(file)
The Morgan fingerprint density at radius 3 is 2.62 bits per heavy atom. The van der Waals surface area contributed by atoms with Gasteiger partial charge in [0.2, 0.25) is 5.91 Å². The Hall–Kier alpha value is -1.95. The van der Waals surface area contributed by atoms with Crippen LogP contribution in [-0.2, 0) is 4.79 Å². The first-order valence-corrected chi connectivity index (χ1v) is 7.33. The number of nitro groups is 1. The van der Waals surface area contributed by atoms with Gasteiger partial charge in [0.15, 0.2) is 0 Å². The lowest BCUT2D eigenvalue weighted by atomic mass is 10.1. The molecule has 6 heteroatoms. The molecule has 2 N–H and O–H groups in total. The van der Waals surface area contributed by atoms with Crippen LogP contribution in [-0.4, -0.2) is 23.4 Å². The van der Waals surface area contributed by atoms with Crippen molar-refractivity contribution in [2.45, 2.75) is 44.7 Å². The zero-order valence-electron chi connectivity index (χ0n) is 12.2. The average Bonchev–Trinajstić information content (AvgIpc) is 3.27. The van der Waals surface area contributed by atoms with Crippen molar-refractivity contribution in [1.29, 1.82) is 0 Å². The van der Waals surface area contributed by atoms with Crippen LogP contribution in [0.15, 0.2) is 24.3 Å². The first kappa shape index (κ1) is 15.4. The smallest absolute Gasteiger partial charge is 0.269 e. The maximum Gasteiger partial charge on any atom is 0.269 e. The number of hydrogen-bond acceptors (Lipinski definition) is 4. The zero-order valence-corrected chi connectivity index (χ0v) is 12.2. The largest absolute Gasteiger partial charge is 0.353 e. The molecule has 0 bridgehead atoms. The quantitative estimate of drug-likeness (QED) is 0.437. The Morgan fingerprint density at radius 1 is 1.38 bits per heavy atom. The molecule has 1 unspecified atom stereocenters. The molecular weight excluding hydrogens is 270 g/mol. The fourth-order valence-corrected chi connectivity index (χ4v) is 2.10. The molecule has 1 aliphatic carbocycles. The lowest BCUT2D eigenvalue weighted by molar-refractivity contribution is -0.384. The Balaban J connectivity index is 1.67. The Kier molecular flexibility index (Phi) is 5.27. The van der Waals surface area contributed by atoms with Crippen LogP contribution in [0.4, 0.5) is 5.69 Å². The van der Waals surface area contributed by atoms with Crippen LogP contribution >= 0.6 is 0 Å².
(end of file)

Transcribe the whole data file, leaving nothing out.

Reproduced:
The Morgan fingerprint density at radius 3 is 2.62 bits per heavy atom. The van der Waals surface area contributed by atoms with Gasteiger partial charge in [0.2, 0.25) is 5.91 Å². The Hall–Kier alpha value is -1.95. The van der Waals surface area contributed by atoms with Crippen LogP contribution in [-0.2, 0) is 4.79 Å². The first-order valence-corrected chi connectivity index (χ1v) is 7.33. The number of nitro groups is 1. The van der Waals surface area contributed by atoms with Gasteiger partial charge in [0.15, 0.2) is 0 Å². The lowest BCUT2D eigenvalue weighted by atomic mass is 10.1. The molecule has 6 heteroatoms. The molecule has 2 N–H and O–H groups in total. The van der Waals surface area contributed by atoms with Crippen LogP contribution in [-0.4, -0.2) is 23.4 Å². The van der Waals surface area contributed by atoms with Crippen molar-refractivity contribution in [2.45, 2.75) is 44.7 Å². The zero-order valence-electron chi connectivity index (χ0n) is 12.2. The average Bonchev–Trinajstić information content (AvgIpc) is 3.27. The van der Waals surface area contributed by atoms with Crippen molar-refractivity contribution in [1.29, 1.82) is 0 Å². The van der Waals surface area contributed by atoms with Crippen LogP contribution in [0.15, 0.2) is 24.3 Å². The first kappa shape index (κ1) is 15.4. The smallest absolute Gasteiger partial charge is 0.269 e. The maximum Gasteiger partial charge on any atom is 0.269 e. The number of hydrogen-bond acceptors (Lipinski definition) is 4. The zero-order valence-corrected chi connectivity index (χ0v) is 12.2. The largest absolute Gasteiger partial charge is 0.353 e. The molecule has 0 bridgehead atoms. The quantitative estimate of drug-likeness (QED) is 0.437. The Morgan fingerprint density at radius 1 is 1.38 bits per heavy atom. The molecule has 1 unspecified atom stereocenters. The molecular weight excluding hydrogens is 270 g/mol. The fourth-order valence-corrected chi connectivity index (χ4v) is 2.10. The molecule has 1 aliphatic carbocycles. The lowest BCUT2D eigenvalue weighted by molar-refractivity contribution is -0.384. The Balaban J connectivity index is 1.67. The Kier molecular flexibility index (Phi) is 5.27. The van der Waals surface area contributed by atoms with Crippen LogP contribution in [0.4, 0.5) is 5.69 Å². The van der Waals surface area contributed by atoms with Crippen LogP contribution >= 0.6 is 0 Å².